In promising news for the most dire venue operators, though, the first two weeks of applications are reserved for entities for which total revenue from April 1, 2020 through Dec. 31, 2020 was 10% or less of their 2019 gross revenue for the same period. Essentially, those hit the hardest will get funded the quickest.
Following the initial two weeks, entities for which total revenue between April 1, 2020 through Dec. 31, 2020 was 30% or less of their 2019 gross revenue for the same period will have priority to apply for the following two weeks (days 15-28 of applications being open).
After four weeks of application acceptance by the SBA, any eligible entity can apply for an initial grant. At least 20% of the federal allocation funds will be held for grants submitted after the first 28 days.
After these rounds of applications, businesses will also be able to apply for supplemental grants if funds still remain. A second grant equal to 50% of the initial grant amount may be awarded to entities still experiencing 70% earned revenue loss when comparing the first quarter of 2021 with the first quarter of 2019. Businesses are eligible for a maximum of $10 million split between initial and supplemental grants.
What do you need to be prepared to submit?
At the Jan. 14 webinar, an SBA representative asked that applicants “please start by pulling together information about your monthly revenues and a list of how you would use funds if awarded them,” adding, “remember that you have SBA district offices across the nation as well who are prepared to work with you throughout this process.”
Initial SVO grants can be equal to 45% of 2019 gross earned revenue. Venues should have records to demonstrate their earnings from both 2019 and 2020 prepared to submit when their application period opens. Accrual accounting should be used to determine revenue and businesses should also be able to show that they meet certain requirements, such as:
— Having mixing equipment, a public address system and a lighting rig
— Working with one or more individuals who are sound engineers, bookers, promoters, stage managers, security or box office managers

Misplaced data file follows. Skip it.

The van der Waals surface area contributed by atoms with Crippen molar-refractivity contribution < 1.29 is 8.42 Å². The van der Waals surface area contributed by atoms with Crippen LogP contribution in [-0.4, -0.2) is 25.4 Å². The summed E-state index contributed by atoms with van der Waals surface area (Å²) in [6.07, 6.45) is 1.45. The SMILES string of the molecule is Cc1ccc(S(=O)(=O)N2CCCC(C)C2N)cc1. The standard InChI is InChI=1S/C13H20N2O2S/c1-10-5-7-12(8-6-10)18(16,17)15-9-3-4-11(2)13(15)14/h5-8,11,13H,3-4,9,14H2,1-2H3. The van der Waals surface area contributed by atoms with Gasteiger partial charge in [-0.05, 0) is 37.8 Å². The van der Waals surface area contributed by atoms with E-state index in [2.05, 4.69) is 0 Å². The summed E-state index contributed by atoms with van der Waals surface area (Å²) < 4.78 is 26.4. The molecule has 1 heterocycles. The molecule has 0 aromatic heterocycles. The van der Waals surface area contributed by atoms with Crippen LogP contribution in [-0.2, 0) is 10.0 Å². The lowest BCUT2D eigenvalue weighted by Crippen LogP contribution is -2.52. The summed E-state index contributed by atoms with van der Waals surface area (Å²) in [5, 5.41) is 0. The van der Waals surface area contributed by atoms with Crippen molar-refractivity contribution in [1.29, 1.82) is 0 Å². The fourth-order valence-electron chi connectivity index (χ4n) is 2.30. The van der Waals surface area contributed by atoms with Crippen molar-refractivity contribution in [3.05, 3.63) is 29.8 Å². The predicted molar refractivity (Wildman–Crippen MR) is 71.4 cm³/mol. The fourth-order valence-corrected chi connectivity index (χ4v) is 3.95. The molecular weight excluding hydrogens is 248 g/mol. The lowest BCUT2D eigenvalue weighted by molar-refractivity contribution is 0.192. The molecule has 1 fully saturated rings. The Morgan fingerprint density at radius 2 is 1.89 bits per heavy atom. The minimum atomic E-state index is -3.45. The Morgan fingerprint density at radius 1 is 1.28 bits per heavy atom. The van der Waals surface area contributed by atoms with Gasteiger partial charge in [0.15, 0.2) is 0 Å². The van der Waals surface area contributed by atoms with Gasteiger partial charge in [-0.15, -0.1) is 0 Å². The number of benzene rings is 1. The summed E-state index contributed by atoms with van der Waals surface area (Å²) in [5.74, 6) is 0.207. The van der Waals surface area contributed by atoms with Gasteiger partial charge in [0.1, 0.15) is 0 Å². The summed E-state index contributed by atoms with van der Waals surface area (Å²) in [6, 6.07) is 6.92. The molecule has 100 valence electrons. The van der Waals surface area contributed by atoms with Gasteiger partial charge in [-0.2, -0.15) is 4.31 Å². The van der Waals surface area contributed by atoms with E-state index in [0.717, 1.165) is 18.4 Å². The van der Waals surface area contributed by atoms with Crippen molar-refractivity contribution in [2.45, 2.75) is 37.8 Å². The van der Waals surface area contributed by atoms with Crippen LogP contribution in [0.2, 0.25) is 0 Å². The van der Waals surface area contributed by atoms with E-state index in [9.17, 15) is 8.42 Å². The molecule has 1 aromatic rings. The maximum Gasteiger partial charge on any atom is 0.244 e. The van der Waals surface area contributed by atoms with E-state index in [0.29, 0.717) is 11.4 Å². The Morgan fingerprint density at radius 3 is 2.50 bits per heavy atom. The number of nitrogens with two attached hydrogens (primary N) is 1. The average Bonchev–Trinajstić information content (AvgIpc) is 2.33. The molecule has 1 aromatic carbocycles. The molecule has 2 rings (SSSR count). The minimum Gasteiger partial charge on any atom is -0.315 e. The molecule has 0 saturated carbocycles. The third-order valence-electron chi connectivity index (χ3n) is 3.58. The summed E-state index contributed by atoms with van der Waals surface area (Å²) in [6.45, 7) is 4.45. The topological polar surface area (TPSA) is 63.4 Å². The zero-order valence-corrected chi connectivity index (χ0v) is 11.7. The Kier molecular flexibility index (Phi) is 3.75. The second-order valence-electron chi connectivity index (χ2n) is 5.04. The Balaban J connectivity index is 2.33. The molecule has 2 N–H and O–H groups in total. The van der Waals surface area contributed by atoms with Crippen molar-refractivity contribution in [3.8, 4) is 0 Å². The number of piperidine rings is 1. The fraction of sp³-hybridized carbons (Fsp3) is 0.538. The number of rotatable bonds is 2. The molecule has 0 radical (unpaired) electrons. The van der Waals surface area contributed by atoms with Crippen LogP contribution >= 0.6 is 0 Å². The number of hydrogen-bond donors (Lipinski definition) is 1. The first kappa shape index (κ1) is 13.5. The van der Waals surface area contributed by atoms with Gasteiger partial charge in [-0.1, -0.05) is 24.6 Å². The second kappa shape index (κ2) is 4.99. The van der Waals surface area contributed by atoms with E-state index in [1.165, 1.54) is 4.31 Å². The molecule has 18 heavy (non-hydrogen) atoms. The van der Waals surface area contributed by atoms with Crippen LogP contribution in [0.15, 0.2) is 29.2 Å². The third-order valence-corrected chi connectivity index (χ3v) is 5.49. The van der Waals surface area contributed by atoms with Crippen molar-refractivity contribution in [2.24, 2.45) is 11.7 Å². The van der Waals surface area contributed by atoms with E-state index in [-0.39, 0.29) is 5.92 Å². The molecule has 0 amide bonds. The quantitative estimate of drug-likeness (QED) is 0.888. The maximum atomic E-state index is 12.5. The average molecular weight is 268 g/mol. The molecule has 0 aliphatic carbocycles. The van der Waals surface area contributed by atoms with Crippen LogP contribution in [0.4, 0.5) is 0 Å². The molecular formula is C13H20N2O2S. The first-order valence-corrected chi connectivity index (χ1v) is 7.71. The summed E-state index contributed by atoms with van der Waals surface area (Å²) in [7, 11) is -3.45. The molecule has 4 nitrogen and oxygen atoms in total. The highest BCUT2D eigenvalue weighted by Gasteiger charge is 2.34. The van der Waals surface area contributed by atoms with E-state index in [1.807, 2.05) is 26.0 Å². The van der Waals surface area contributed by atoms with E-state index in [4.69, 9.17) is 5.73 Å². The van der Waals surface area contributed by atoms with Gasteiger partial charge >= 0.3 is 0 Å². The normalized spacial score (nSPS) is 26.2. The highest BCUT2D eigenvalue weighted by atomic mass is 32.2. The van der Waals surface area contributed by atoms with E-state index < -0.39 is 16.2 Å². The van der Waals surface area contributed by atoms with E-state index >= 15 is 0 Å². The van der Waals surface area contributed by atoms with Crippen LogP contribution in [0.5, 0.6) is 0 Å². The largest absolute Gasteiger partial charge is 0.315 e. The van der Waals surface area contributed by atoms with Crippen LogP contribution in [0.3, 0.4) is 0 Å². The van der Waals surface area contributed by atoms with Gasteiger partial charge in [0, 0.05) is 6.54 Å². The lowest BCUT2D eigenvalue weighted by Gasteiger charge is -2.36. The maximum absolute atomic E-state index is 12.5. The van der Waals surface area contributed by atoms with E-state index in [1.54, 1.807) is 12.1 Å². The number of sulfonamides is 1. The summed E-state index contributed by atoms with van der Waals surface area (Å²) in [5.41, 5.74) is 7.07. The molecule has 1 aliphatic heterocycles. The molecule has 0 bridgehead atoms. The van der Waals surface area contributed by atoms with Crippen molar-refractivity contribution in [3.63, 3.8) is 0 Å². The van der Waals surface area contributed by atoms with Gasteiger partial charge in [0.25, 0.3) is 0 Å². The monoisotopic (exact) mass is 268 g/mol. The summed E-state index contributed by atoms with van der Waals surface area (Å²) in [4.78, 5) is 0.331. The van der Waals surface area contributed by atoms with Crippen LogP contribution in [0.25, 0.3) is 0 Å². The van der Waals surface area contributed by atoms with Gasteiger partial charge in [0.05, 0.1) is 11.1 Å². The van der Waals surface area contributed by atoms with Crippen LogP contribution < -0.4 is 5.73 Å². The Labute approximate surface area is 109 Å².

— Events produced mainly by paid employees
— Performances marketed through media
— Events primarily ticketed or featuring a cover charge
Entities that opened after Jan. 1, 2019 will need to calculate the business’ average monthly gross revenue for each full month it was in operation during 2019, then multiply it by six to determine their eligible funding amount.
What can the funds be used for?
Funds received through the SVO grant can be used for payroll costs, rent payments, utility payments, mortgage payments, debt payments, worker protection expenditures, payments to independent contractors not exceeding $100,000 per contractor, administrative costs, operating leases, insurance payments, costs associated with putting on shows and ordinary business costs, including maintenance.
The funds cannot be used to buy real estate, make payments to loans originated after Feb. 15, 2020, make investments or loans or make contributions to any political party or candidate.
According to the SBA, grantees will be required to maintain documentation demonstrating their compliance with the eligibility and other requirements of the SVO Grant program. Grantees must retain employment records for four years following their receipt of a grant and retain all other records for three years. These records will be reviewed to determine fraud, noncompliance, or misspent funds.
For more information, visit the SBA’s SVO-specific site right here.